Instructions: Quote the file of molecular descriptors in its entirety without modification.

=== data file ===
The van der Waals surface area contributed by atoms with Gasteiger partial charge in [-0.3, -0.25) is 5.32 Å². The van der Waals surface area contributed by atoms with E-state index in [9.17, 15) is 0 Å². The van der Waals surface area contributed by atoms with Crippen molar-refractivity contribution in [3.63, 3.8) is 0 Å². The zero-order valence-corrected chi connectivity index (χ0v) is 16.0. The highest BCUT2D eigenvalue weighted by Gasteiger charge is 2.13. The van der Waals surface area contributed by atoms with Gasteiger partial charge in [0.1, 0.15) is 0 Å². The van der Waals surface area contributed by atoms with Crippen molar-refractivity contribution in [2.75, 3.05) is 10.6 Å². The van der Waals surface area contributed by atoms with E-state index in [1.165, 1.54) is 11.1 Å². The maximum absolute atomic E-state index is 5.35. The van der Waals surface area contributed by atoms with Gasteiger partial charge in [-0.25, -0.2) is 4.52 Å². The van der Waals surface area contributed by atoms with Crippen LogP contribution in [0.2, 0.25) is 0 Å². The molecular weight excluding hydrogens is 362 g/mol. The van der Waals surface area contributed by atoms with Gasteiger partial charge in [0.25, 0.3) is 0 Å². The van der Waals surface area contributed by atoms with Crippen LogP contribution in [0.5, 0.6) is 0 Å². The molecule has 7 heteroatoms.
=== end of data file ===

The van der Waals surface area contributed by atoms with Gasteiger partial charge in [-0.3, -0.25) is 5.32 Å². The van der Waals surface area contributed by atoms with E-state index in [9.17, 15) is 0 Å². The van der Waals surface area contributed by atoms with Crippen molar-refractivity contribution in [3.63, 3.8) is 0 Å². The zero-order valence-corrected chi connectivity index (χ0v) is 16.0. The highest BCUT2D eigenvalue weighted by Gasteiger charge is 2.13. The van der Waals surface area contributed by atoms with Gasteiger partial charge in [0.1, 0.15) is 0 Å². The van der Waals surface area contributed by atoms with Crippen molar-refractivity contribution in [2.75, 3.05) is 10.6 Å². The van der Waals surface area contributed by atoms with E-state index in [1.165, 1.54) is 11.1 Å². The maximum absolute atomic E-state index is 5.35. The van der Waals surface area contributed by atoms with Gasteiger partial charge in [-0.25, -0.2) is 4.52 Å². The van der Waals surface area contributed by atoms with Crippen LogP contribution in [0.2, 0.25) is 0 Å². The molecular weight excluding hydrogens is 362 g/mol. The van der Waals surface area contributed by atoms with Gasteiger partial charge in [0.25, 0.3) is 0 Å². The van der Waals surface area contributed by atoms with Crippen LogP contribution in [0.5, 0.6) is 0 Å². The molecule has 7 heteroatoms.